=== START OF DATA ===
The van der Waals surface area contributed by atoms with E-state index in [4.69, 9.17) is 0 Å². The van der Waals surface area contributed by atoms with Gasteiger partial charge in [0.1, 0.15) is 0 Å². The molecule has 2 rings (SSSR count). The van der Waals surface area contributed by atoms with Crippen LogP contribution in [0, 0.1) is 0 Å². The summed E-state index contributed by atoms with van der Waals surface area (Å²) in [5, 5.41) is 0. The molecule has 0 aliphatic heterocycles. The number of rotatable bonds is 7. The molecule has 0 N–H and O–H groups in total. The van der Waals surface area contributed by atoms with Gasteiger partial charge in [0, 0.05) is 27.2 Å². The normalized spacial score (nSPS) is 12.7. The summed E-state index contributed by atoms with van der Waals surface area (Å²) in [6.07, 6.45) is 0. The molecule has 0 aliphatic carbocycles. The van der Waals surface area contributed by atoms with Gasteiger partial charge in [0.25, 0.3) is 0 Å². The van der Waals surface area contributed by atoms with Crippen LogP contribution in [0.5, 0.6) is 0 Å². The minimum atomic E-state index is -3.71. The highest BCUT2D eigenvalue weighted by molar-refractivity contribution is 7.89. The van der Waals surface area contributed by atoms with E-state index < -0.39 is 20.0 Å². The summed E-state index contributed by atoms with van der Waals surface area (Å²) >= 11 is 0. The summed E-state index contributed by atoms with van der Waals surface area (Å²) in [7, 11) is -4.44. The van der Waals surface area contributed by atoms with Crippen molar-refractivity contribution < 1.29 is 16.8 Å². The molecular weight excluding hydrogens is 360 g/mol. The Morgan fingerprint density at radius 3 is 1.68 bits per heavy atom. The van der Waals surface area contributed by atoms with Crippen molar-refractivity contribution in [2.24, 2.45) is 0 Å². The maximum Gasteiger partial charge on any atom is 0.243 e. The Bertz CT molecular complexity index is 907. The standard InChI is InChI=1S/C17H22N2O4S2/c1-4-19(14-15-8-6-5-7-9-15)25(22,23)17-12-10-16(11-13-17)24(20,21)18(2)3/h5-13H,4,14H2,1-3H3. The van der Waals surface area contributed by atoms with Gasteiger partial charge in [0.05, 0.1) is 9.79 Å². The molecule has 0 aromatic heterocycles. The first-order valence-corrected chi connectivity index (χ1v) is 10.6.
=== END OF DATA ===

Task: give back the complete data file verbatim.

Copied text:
The van der Waals surface area contributed by atoms with E-state index in [4.69, 9.17) is 0 Å². The van der Waals surface area contributed by atoms with Gasteiger partial charge in [0.1, 0.15) is 0 Å². The molecule has 2 rings (SSSR count). The van der Waals surface area contributed by atoms with Crippen LogP contribution in [0, 0.1) is 0 Å². The summed E-state index contributed by atoms with van der Waals surface area (Å²) in [5, 5.41) is 0. The molecule has 0 aliphatic heterocycles. The number of rotatable bonds is 7. The molecule has 0 N–H and O–H groups in total. The van der Waals surface area contributed by atoms with Gasteiger partial charge in [0, 0.05) is 27.2 Å². The normalized spacial score (nSPS) is 12.7. The summed E-state index contributed by atoms with van der Waals surface area (Å²) in [6.07, 6.45) is 0. The molecule has 0 aliphatic carbocycles. The van der Waals surface area contributed by atoms with Gasteiger partial charge in [0.25, 0.3) is 0 Å². The van der Waals surface area contributed by atoms with Crippen LogP contribution in [0.5, 0.6) is 0 Å². The minimum atomic E-state index is -3.71. The highest BCUT2D eigenvalue weighted by molar-refractivity contribution is 7.89. The van der Waals surface area contributed by atoms with E-state index < -0.39 is 20.0 Å². The summed E-state index contributed by atoms with van der Waals surface area (Å²) >= 11 is 0. The summed E-state index contributed by atoms with van der Waals surface area (Å²) in [7, 11) is -4.44. The van der Waals surface area contributed by atoms with Crippen molar-refractivity contribution < 1.29 is 16.8 Å². The molecular weight excluding hydrogens is 360 g/mol. The Morgan fingerprint density at radius 3 is 1.68 bits per heavy atom. The van der Waals surface area contributed by atoms with Crippen molar-refractivity contribution in [2.24, 2.45) is 0 Å². The maximum Gasteiger partial charge on any atom is 0.243 e. The Bertz CT molecular complexity index is 907. The standard InChI is InChI=1S/C17H22N2O4S2/c1-4-19(14-15-8-6-5-7-9-15)25(22,23)17-12-10-16(11-13-17)24(20,21)18(2)3/h5-13H,4,14H2,1-3H3. The van der Waals surface area contributed by atoms with Gasteiger partial charge in [0.05, 0.1) is 9.79 Å². The molecule has 0 aromatic heterocycles. The first-order valence-corrected chi connectivity index (χ1v) is 10.6.